I truly believe God has put me in the place he wants me and has surrounded me with the family and friends I need for this journey.  They love me and care for me, holding my hand and cheering me on.  They don’t mind if I cry or ramble on or ring them at short notice with a request for help.  The love we share is reciprocated and I am only too willing to return the favour and be there for them too.

There are others I have been dependent on this year – the professionals.  I still see my GP on a regular basis and she has been able to assure me that I am normal; my feelings are all part of the grieving process.  I have a financial advisor who has sorted out the money side of things and accountant who’s helped with the tax forms.  Without them to understand the financial jargon I would be in a complete muddle.   Then there’s my estate agent who has offered his good experienced advice about my house sale.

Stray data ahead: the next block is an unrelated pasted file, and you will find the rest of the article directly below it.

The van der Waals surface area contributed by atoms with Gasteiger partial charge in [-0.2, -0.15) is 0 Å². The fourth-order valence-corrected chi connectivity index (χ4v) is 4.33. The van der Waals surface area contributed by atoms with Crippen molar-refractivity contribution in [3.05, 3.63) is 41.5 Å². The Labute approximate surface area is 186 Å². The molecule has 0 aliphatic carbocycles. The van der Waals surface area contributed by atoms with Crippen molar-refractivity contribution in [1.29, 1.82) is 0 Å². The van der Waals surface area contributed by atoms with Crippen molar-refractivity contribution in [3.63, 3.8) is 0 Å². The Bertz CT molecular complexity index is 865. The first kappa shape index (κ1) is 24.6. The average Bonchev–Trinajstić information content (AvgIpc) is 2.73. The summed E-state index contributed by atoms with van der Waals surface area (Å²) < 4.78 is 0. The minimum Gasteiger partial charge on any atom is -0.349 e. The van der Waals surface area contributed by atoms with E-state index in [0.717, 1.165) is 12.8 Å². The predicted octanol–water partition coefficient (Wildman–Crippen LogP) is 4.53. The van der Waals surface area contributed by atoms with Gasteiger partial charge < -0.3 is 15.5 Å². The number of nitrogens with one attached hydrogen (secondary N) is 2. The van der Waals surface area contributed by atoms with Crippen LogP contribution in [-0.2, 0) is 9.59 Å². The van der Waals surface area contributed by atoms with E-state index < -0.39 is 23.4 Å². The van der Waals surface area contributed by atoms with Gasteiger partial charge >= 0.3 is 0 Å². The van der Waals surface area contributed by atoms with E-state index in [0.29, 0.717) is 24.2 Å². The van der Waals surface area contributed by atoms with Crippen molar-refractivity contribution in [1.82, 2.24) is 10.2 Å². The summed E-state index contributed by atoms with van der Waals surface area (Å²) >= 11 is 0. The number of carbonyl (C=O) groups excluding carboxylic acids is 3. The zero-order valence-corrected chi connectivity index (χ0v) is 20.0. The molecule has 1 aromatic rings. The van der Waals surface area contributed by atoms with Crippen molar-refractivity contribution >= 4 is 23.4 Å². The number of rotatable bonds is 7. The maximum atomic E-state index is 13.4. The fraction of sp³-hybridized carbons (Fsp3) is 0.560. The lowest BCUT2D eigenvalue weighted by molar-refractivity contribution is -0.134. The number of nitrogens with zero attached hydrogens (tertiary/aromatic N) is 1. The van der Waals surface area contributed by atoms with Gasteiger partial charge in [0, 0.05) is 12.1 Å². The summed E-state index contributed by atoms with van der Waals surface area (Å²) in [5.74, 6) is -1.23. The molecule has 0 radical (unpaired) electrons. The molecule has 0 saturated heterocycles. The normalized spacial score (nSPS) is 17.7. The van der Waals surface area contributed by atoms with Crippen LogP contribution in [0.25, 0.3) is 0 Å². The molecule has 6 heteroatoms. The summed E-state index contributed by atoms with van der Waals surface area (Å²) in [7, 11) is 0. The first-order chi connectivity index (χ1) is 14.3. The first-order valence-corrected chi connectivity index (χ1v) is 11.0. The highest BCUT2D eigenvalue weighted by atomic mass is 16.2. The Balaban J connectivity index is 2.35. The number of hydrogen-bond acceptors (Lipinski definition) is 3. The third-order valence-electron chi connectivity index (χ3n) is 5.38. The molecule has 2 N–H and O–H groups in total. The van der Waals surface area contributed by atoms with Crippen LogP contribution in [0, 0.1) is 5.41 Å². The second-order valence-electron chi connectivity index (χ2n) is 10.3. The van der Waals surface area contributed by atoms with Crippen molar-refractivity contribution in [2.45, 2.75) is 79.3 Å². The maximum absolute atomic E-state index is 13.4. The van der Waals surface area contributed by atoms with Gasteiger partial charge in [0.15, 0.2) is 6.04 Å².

The hardest thing is actually finding people you can trust and depend on.  When you discover them you hang on to them like gold dust.

It’s a cliché but as John Donne put it, “no man is an island”, no woman either, we all need other people.

I had a picture the other day of standing on a rock, but not just any rock one that runs through to the centre of the earth and the beginning of time.  That rock is God - solid and dependable.

I was looking for a passage about God being a rock and found Psalm 40.  In one of my many Bibles these verses are underlined and starred.

You let me stand on a rock
With my feet firm
And you gave me a new song
A song of praise to you.
Many will see this,
And they will honour